Despite Marathon Meeting, Commission Continues Hearing on Controversial Development

Hearing lasts more than 7 hours, but decision yet to be rendered.

A marathon plan and zoning hearing that went more than seven hours on Wednesday evening wasn’t enough to bring a resolution to the controversial proposal by a developer to build 12 houses on 5.53 acres of land in the back of the American School for the Deaf.

The commission continued the hearing to Feb. 3 for the limited purpose of providing technical information to town staff.

The project calls for Sard Custom Homes to construct 12 houses on a 5.53-acre subdivision on East Maxwell Drive. The property is currently owned by the American School for the Deaf, though Sard has a purchase agreement in place to buy the land for $1 million.

The project requires approval from the TPZ, which also acts as the town’s inland wetland commission, because it would lie in the Trout Brook watershed.

Attorney Lewis Wise, who represents Sard, told the commission that the project was modified to allay neighbors’ concerns about the impact construction would have on the wetlands.

Wise said that several homes were moved closer to the road (away from the wetlands), the conservation easements were enlarged, the number of trees saved was increased and the grading of slopes leading to the brook wouldn’t take place until after certain other homes were constructed.

“We believe … our engineer believes .. that with the added protections, the risk of erosion into the wetlands is miniscule,” Wise said.

But commission members peppered Wise, engineer Wilson Alford Jr. and soil scientist George Logan with questions as to whether enough was being done to protect the wetlands and the watercourses.

Commissioner Paul Freeman asked if the developer had considered fewer lots - such as removing the plans for the eastern portion of the development.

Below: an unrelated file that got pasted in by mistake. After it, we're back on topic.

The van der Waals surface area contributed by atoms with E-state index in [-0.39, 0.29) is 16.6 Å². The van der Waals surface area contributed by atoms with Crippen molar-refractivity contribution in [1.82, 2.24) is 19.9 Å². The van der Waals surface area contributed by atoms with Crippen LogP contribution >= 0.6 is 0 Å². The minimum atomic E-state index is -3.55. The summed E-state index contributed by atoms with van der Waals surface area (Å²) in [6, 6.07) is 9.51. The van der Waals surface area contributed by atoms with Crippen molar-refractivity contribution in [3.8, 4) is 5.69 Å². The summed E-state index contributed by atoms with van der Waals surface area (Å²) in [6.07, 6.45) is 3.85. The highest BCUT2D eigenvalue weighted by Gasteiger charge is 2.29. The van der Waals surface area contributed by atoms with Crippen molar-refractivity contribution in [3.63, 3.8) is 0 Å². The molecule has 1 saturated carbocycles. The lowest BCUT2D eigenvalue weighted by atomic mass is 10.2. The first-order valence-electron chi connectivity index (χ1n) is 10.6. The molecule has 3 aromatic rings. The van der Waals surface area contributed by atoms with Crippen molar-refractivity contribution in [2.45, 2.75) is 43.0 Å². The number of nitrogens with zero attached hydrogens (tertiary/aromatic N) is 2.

Alford said that the project had already been reduced from 15 to 12 subdivisions.

During one testy exchange, Commissioner Jeffrey Daniels said that he wanted more specifics from the developer - such as how many more trees would be saved under the revised plan and how much less the grading would be.

Alford said that he did not have the specifics on hand, but later said that 15 more trees would be saved and more than 3,000 square feet of land would not be graded.

Dr. Stephen Danzer, an environmental scientist hired by the town to independently examine the plans, said that he did not “agree with the paradigm” concerning runoff and watercourse contamination. Danzer said that the developer had a plan for total suspended solids (TSS) with catch basins, but did not have a plan for total dissolved solids (TDS).

In general, Danzer, who had not had a chance to review the revised plan, said that there is “always a way to reconfigure what you are doing to create less of a disturbance.”

When pressed, Dwyer said that would typically mean fewer lots.

And despite the assurances from the developer’s team, 11 people spoke against the project during public comment.

The comments ranged from a technical debate about the proper standard to be used to determine water runoff to a plea to save the wetlands because they provide a habitat for bullfrogs.

One resident - Walter Dwyer - also called for a less-intense project, stating that it was akin to trying to build an 18-hole golf course when there was only enough room for 14 holes.

“It doesn’t work,” he said. “There are too many houses for the site to safely permit.”

Eric Geigle, a vocal critic of the proposal since it was first introduced in May 2013, said that he heard a lot of equivocations - such as “my gut feeling,” “I haven’t gone through the calculations,” and “probably” - from the developer’s team.

Geigle said there was more than enough to deny the application as it stood as a result of the uncertainty.

After public comment, Wise requested a continuance to the commission’s next meeting to take time to rebut the residents’ testimony as well as provide some technical information to staff.

Daniels moved for the continuance, but was not seconded.

Freeman then moved to continue the hearing for the sole purpose of receiving the information from staff, but said that the developer’s team should offer its rebuttal Wednesday evening/Thursday morning out of fairness to the neighbors.

That motion passed, and the meeting went beyond 12:30 a.m.


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